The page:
Monday, June 30, 2008

Coalition pushes for follow-up parks bond

From the Marietta Daily Journal on Monday, June 30, 2008 by Ashley Hungerford, staff writer

MARIETTA - With more than $2 million remaining in Cobb's $40 million parks bond, a grassroots campaign is pushing for a follow-up parks bond for the county to continue purchasing more parkland.

The Cobb Parks Coalition is gearing back up for another campaign to ensure the measure is taken to the voters on Nov. 4.

The grassroots coalition is largely responsible for the passage of the parks bond in 2006 by over 70 percent of the vote.

Close to 50 civic and homeowners-associations leaders, representatives from the county and concerned county residents gathered at coalition leader Paul Paulson's house on Casteel Road on Sunday afternoon to discuss a follow-up parks bond.

Cobb Chairman Sam Olens and Commissioners Tim Lee and Helen Goreham were on hand to hear the discussion, although no official county action was taken.

"Hasn't the news just been fantastic about the first bond?" Paulson said. "We had good luck last time. Let's hope we have the same luck."

Paulson said the first goal is to get the parks bond on the November ballot.

To put a measure on the ballot, the Board of Commissioner would need to vote on the proposal by its July 22 meeting, Olens said.

"It's a tight time frame," Olens said.

Olens said he would support another $40 million parks bond, with a 15-year pay back period. The 2006 parks bond is on a 10-year pay back period.

"If you look at what we did with the first $40 million, you would say we did a lot," he said.

After talking with the county manager and finance department, Olens said this is what the county can do without a tax increase. He said he will not support anything that leads to a tax increase.

"It's important in this economy to stay at the same millage level we have now," Olens said. "When the economy is down, that's not when you hit your citizens."

With Olens' proposal, the county's millage rate would remain at 9.6 mills, meaning property owners would continue to pay $9.60 per $1,000 of assessed value.

The change would be in the distribution of the mills, he said.

Cobb's total millage rate, the measure the county uses to assess property taxes, is divided into three portions - 6.82 mills collected goes to the general fund, 2.56 mills goes to the fire fund and 0.22 mills goes to the debt service fund.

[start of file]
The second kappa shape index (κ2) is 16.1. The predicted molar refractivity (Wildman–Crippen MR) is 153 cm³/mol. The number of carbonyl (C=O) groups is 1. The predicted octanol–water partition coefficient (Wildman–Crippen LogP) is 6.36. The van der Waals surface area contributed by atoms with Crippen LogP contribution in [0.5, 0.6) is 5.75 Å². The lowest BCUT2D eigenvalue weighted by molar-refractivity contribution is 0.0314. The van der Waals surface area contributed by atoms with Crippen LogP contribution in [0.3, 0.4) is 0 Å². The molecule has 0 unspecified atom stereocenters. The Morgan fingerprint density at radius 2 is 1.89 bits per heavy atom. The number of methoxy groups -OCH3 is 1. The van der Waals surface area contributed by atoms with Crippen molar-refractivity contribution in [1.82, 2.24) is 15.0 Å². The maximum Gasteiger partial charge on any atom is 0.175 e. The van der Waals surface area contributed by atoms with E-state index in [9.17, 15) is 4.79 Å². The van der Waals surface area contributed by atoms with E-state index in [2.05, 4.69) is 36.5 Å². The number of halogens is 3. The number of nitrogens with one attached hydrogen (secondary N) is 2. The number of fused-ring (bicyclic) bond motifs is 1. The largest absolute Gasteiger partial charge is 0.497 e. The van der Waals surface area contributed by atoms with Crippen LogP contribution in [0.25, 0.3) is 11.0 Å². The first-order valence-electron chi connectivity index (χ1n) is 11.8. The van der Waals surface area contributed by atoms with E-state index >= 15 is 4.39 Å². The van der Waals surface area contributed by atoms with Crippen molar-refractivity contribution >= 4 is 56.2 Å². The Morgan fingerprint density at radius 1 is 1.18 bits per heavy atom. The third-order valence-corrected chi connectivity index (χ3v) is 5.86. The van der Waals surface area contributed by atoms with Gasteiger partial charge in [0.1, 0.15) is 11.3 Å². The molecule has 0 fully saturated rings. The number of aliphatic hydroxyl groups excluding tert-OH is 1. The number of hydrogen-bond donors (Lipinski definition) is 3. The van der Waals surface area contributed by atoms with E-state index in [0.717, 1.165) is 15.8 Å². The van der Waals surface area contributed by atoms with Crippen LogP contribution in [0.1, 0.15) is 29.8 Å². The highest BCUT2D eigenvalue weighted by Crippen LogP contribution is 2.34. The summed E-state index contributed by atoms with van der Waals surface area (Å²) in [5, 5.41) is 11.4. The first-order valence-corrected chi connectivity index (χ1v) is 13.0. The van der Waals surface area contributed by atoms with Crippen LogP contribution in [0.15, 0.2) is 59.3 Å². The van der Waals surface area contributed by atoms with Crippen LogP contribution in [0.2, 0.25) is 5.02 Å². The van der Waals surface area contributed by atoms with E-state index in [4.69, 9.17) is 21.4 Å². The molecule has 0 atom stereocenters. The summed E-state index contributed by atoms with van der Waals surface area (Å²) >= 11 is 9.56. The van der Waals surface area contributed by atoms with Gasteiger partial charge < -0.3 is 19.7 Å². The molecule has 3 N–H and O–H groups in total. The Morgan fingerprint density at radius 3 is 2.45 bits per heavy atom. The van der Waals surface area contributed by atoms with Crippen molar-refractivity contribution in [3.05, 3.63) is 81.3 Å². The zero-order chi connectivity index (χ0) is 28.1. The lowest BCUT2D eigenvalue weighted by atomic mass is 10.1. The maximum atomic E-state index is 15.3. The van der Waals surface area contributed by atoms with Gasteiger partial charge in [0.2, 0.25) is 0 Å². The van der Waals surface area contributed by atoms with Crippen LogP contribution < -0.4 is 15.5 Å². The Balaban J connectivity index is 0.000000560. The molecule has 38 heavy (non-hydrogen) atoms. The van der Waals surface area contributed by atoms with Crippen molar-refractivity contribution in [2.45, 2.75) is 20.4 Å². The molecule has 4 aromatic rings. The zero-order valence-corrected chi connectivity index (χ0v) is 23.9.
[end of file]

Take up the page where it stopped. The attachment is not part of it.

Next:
To prevent a tax increase with the second bond measure, Olens said there is the potential to reduce the millage rate of the fire fund by .1 mills to 2.46 mills, and move it over to the debt service fund.

Olens said in no way would this change affect the efficiency of Cobb's fire department.

If it appears on the ballot, Olens said the parks bond measure would be worded the same way it was in 2006, changing only the date and the 15-year pay back period.

This means the bond would be for parkland acquisition, not development.

"There isn't a rush on developing parkland, but there is a rush on preserving green space," he said.

Many at the meeting asked what needed to be done to make sure the commissioners vote at their July 22 meeting.

Community support was Olens' answer.

"The commissioners would like to hear from the citizens," Olens said. "The county commission is very responsive to what we hear from the community."

With the 2006 parks bond, the county secured five of the six top properties proposed by a citizens advisory committee. The sixth is a 54-acre tract, owned by Wylene Tritt, on Roswell Road in northeast Cobb.

The county has purchased more than 309 acres through the parks bond, using $37.67 million of the $40 million.

The tracts of property include 137.45-acre Stana property on Brownsville Road in southwest Cobb, $5.76 million; 112 acres of the Bullard-Stockton tract along Dallas Highway in west Cobb, $18.6 million; 26.5 acres of the Mabry Centennial Farm at the corner of Wesley Chapel and Sandy Plains Roads, $4.2 million; 16 acres near Henderson Road off Veteran's Memorial Highway near the Chattahoochee River, $2.4 million; and 17.7 acres of the Price property at Stilesboro Road near Acworth-Due West Road, $1.4 million.

The total acreage does not include the county's portion of 95-acre Hyde Farm is east Cobb.

Last month, the Trust for Public Land purchased the working farm off Lower Roswell Road for $14.19 million. The land will eventually be divided between Cobb County and the National Park Service. The county will use $5 million of the parks bond for their portion.

Lee, who represents northeast Cobb, said there is a "rumbling" from some residents in east Cobb who feel like they supported west Cobb's effort to get more parks.

Not to take away from anything that was accomplished, Lee said more attention needs to be paid to those areas where parkland wasn't acquired with the first bond.

Morning Washburn, an east Cobb resident and participant of Cobb Parks Coalition, said "pocket size parks," or small assemblages of parkland, would be good to consider this time around.

"I would love to know families in the future can walk to pocket size parks," she said. "This would help in areas that didn't have huge nominations."

With record voter turnout expected in November, Paulson said the county will get a true feeling of it if the residents want more parks.

"It's going to be a test," he said.


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